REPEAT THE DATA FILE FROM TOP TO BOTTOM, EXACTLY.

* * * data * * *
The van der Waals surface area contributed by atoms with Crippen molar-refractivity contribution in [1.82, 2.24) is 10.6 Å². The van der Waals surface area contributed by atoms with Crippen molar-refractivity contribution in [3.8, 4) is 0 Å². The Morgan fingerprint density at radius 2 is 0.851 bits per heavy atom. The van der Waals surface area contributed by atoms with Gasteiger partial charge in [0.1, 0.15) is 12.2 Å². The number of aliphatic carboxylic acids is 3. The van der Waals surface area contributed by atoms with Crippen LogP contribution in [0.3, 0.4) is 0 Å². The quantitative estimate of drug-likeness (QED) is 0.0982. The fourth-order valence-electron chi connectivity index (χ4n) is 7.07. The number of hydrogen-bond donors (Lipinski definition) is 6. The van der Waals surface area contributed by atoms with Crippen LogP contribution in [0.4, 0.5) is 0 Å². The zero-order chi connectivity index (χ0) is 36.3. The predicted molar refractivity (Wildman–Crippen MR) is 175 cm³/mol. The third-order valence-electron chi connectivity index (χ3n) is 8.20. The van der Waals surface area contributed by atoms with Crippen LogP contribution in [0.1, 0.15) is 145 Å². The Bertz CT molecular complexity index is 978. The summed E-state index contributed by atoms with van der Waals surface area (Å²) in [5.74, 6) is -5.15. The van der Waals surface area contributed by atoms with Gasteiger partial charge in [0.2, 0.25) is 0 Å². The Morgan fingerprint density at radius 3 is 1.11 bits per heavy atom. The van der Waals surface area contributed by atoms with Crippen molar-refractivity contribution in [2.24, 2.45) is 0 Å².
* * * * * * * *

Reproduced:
The van der Waals surface area contributed by atoms with Crippen molar-refractivity contribution in [1.82, 2.24) is 10.6 Å². The van der Waals surface area contributed by atoms with Crippen molar-refractivity contribution in [3.8, 4) is 0 Å². The Morgan fingerprint density at radius 2 is 0.851 bits per heavy atom. The van der Waals surface area contributed by atoms with Gasteiger partial charge in [0.1, 0.15) is 12.2 Å². The number of aliphatic carboxylic acids is 3. The van der Waals surface area contributed by atoms with Crippen LogP contribution in [0.3, 0.4) is 0 Å². The quantitative estimate of drug-likeness (QED) is 0.0982. The fourth-order valence-electron chi connectivity index (χ4n) is 7.07. The number of hydrogen-bond donors (Lipinski definition) is 6. The van der Waals surface area contributed by atoms with Crippen LogP contribution in [0.4, 0.5) is 0 Å². The zero-order chi connectivity index (χ0) is 36.3. The predicted molar refractivity (Wildman–Crippen MR) is 175 cm³/mol. The third-order valence-electron chi connectivity index (χ3n) is 8.20. The van der Waals surface area contributed by atoms with Crippen LogP contribution in [0.1, 0.15) is 145 Å². The Bertz CT molecular complexity index is 978. The summed E-state index contributed by atoms with van der Waals surface area (Å²) in [5.74, 6) is -5.15. The van der Waals surface area contributed by atoms with Gasteiger partial charge in [0.2, 0.25) is 0 Å². The Morgan fingerprint density at radius 3 is 1.11 bits per heavy atom. The van der Waals surface area contributed by atoms with Crippen molar-refractivity contribution in [2.24, 2.45) is 0 Å².